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The New York Times 
New York, N.Y.
Sunday, July 11, 1976

                                                                                    David L. Shirey


 The Wispy Art of Ciccone

      The art of Antonio Ciccone is spindrift.  Like the wind-blown sea spray, it is elusive, poetic and wispy, resisting convenient descriptions.  Just when the observer thinks he has seized its essence and summoned the vocabulary to articulate his perception, it moves mercurially off in another direction, doing unpredictable things the observer had not anticipated.  But spindrift can also be light, without significant substance and impact, and so can Mr. Ciccone's art. 

     Mr. Ciccone, who is the subject of a show at the Parrish Museum ending here today, is a virtuoso of pictures, a man of many styles, an energetic artist who doesn't settle for one vision of the world.

     Were we to call him an impressionist or an expressionist, we might be somewhere near the truth, but it would be only a partial and misleanding truth.  Mr. Ciccone occasionally skirts surrealism and yet he is not one of its do-or-die devotees.  He is also an admixture of realist and abstractionist, but the blend does not accommodate traditional categories.

     If we can't categorize him, we can certainly agree that Mr. Ciccone's art is attractive in its execution and enjoyable to see.  He is a master craftsman of line and an eloquent apologist of color.  He knows the secrets of pictorial harmony.  He can be provocative, but he is never disturbing enough to unsettle.  His art, it might be said, is more than just another pretty face.

     And yet Mr. Ciccone stops short of making an enduring impression in many of his drawings and paintings.  He has the gift to mesmerize us, but only momentarily, for we are easily shaken out of the hypnosis.  The intrigue of one work fascinates and quickly vanishes.  We go onto the next and experience the same feeling.  In retrospect, we recall his numerous strengths, but they have not left indelible traces.  We might return to view his art again for its sheer esthetic enjoyment as well as to discover what hinders it from attaining its full potential expression.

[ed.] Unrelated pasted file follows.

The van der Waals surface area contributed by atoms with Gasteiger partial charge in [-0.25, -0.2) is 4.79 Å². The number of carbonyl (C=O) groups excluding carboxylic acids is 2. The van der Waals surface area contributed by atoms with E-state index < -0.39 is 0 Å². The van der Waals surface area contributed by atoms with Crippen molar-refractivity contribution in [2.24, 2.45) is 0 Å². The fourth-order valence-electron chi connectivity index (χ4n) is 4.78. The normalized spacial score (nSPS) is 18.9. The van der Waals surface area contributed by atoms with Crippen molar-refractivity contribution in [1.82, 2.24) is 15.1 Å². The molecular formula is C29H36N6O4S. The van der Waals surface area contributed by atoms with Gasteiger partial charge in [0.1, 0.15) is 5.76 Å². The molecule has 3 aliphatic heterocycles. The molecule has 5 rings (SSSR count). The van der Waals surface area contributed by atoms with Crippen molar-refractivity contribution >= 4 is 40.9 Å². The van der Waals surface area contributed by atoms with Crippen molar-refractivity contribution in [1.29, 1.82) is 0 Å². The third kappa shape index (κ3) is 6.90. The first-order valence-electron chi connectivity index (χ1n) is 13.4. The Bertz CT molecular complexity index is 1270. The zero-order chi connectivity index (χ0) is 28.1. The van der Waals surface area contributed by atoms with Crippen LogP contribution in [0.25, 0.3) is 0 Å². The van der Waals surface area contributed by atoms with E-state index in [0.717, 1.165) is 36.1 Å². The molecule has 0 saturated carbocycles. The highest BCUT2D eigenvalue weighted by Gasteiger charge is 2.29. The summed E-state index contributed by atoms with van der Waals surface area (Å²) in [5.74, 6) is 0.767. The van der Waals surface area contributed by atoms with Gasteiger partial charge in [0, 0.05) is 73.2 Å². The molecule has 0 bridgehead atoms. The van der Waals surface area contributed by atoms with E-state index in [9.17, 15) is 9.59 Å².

The hindrance might be the unfulfilled promise.  We feel slightly cheated.  Mr. Ciccone taunts and tempts us with a prodigality of suggestions but seldom follows them through to a meaningful completion.  In some of his self-portraits and likenesses of his family, for example, he fragments the composition in enticing, even freakish ways.  We are perhaps led to surmise that there is a major revelation lurking behind his singular interpretation.  What we are seeing, though, is more of an artistic exercise than any notable disclosures.

     In some of Mr. Ciccone's landscapes, stripes are placed gratuitously amidst the fields and skies.  There is no rational or irrational justification for their presence.  They are simply there like disruptive intruders who arrived without a purpose.

     Such criticism might be excessively harsh for an artist as skillful and creative as Mr. Ciccone.  I have perhaps overplayed the artist's shortcomings and not sufficiently stressed his fortes, which are many.  But I believe that the artist is diminishing his talents by making too many compromises with trends, courting pictorial gimmickry to an extreme when it isn't necessary and experimenting in too many directions instead of concentrating; he is broadening but not deepening.

     A critic can allow himself such indulgences with an artist who has created outstanding works.  Some of Mr. Ciccone's Long Island landscapes - those without the foofaraw of stripes - are distillations of beauty, especially one of patato fields, another of a Southampton beach and one of a red tree.  In these the artist has displayed a feeling for the landscape, its atmosphere and light.

     And the artist has made some extraordinary drawings, drawings that his Italian forefathers would be pround of.  He can use a hunk of charcoal as if it were an extension of his body.  These works represent the kind of achievement that Mr. Ciccone's other examples deserved, but didn't get. 



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